“Whereas more brick-and-mortar banks have to invest in operational expenses such as maintaining and staffing these branches and other infrastructure, we do not have this need and can easily invest in features that enable customers to save and earn bigger with their money. Accessibility and security are also huge factors for customers to prefer digital banks.”
Financial services are literally at ones’ fingertips in digital banking, usually in the form of a secured mobile app and device. As such, digital banks heavily invest in making their core banking services and security solutions as robust and user-friendly as possible through partnering with internationally recognised names such as Mastercard, Finastra and Amazon Cloud Services.
What makes Southeast Asia a fertile ground for a digital banking boom?
Some of the world’s most emerging economies are in Southeast Asia. Economies such as Vietnam are growing at a substantial rate. Economies such as Thailand, the Philippines are Singapore are now opening their doors to digital banking. With a population of 675 million as of July 19, 2021, the region is ripe for disruption.
It is estimated that Southeast Asia’s population will reach 721 million by 2030, positioning it as one of the most populous regional markets in the world behind China and India. Also, a huge middle class is emerging in the region that holds a large disposable income. The number of people categorised as middle-class is expected to more than double from 24 percent to 51 percent in 2030, from 135 million people to 334 million people.
Economic growth in emerging markets continues to outpace global averages. The combined gross domestic product (GDP) of Malaysia, Indonesia, the Philippines, Singapore, Thailand could reach an estimated $4.3 trillion by 2030. This positions the region as the sixth-largest global economic bloc.
Greg Krasnov believes that the region holds great potential in terms of unbanked and underserved markets. It is very exciting for new fintech players or neobanks to leverage this diverse, digitally savvy and predominantly young region in terms of offering more attractive deposits and consumer lending propositions.
For instance, there is over 70 percent of the adult population in the Philippines alone is underserved by traditional banks in the country. He said, “We are talking about a market with potential values of up to $140 billion in retail deposits and $100 billion in lending. This is largely caused by lack of more competitive rates and returns from older and bigger players in the country which we aim to address with our game-changing offers”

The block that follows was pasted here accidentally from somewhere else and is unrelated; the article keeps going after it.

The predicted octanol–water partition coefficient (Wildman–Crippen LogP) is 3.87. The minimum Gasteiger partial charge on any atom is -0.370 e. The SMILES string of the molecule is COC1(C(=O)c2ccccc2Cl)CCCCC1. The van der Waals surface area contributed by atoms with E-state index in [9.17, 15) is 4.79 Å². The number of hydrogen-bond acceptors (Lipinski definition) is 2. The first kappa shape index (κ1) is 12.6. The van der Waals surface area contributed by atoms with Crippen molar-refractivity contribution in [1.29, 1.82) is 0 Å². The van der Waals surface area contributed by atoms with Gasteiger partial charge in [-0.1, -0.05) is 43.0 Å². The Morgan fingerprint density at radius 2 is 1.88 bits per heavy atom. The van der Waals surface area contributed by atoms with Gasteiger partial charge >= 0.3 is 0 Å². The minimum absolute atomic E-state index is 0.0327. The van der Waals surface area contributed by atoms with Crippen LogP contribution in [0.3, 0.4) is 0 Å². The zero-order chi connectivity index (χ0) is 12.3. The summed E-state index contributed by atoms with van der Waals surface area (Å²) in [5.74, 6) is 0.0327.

Southeast Asia is also blessed with supportive regulators who share the vision of propelling the region to digitalisation and financial inclusion. Governments in the region have understood how digital banking can propel the region’s economic growth. Greg Krasnov said, “Our close collaboration with the BSP in the Philippines has been instrumental in our continuous growth and acquisition. We have been witnessing similar developments in other countries such as Singapore, Malaysia and Indonesia which should make the industry more dynamic and competitive in the next few years.”
Digital banking landscape in SEA
Over the last couple of years, the digital banking landscape in Southeast Asia has expanded rapidly. In the Philippines, its central bank granted digital banking licences to Tonik and UNObank. State-backed Overseas Filipino Bank received its digital banking licence in March 2020.
Tonik went live in March this year. Previously, Tonik was operating in the country with a rural banking license. Greg Krasnov said, “Tonik is the first private neobank in the Philippines to secure an official digital bank license from the Bangko Sentral ng Pilipinas (BSP). We offer accessible, flexible, and inclusive financial services, including industry-leading deposit interest rates of up to 6 percent per annum, and unique saving features such our Solo Stash and Group Stash products.